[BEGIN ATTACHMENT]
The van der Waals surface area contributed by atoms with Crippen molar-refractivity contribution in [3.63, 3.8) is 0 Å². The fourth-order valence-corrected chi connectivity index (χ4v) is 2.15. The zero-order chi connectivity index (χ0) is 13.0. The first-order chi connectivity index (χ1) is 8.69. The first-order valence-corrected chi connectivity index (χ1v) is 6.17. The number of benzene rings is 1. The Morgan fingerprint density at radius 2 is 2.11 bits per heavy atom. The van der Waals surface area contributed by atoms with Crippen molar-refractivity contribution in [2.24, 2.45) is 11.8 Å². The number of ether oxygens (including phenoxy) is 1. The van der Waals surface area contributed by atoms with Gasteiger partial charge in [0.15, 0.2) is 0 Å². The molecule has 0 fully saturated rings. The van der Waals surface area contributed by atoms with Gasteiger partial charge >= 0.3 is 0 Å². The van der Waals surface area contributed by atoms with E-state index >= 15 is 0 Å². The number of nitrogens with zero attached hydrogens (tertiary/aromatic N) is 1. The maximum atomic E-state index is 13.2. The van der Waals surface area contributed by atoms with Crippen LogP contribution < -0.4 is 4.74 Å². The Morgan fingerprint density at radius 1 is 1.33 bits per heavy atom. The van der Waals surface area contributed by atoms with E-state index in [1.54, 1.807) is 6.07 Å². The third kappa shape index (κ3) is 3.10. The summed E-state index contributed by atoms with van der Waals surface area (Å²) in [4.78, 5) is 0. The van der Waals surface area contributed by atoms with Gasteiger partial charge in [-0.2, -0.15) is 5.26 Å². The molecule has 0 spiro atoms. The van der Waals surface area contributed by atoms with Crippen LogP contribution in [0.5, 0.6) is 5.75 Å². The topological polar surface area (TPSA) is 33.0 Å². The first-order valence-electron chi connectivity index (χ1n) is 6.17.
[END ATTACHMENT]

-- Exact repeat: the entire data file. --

The van der Waals surface area contributed by atoms with Crippen molar-refractivity contribution in [3.63, 3.8) is 0 Å². The fourth-order valence-corrected chi connectivity index (χ4v) is 2.15. The zero-order chi connectivity index (χ0) is 13.0. The first-order chi connectivity index (χ1) is 8.69. The first-order valence-corrected chi connectivity index (χ1v) is 6.17. The number of benzene rings is 1. The Morgan fingerprint density at radius 2 is 2.11 bits per heavy atom. The van der Waals surface area contributed by atoms with Crippen molar-refractivity contribution in [2.24, 2.45) is 11.8 Å². The number of ether oxygens (including phenoxy) is 1. The van der Waals surface area contributed by atoms with Gasteiger partial charge in [0.15, 0.2) is 0 Å². The molecule has 0 fully saturated rings. The van der Waals surface area contributed by atoms with Gasteiger partial charge >= 0.3 is 0 Å². The van der Waals surface area contributed by atoms with E-state index >= 15 is 0 Å². The number of nitrogens with zero attached hydrogens (tertiary/aromatic N) is 1. The maximum atomic E-state index is 13.2. The van der Waals surface area contributed by atoms with Crippen LogP contribution < -0.4 is 4.74 Å². The Morgan fingerprint density at radius 1 is 1.33 bits per heavy atom. The van der Waals surface area contributed by atoms with E-state index in [1.54, 1.807) is 6.07 Å². The third kappa shape index (κ3) is 3.10. The summed E-state index contributed by atoms with van der Waals surface area (Å²) in [4.78, 5) is 0. The van der Waals surface area contributed by atoms with Gasteiger partial charge in [-0.2, -0.15) is 5.26 Å². The molecule has 0 spiro atoms. The van der Waals surface area contributed by atoms with Crippen LogP contribution in [0.5, 0.6) is 5.75 Å². The topological polar surface area (TPSA) is 33.0 Å². The first-order valence-electron chi connectivity index (χ1n) is 6.17.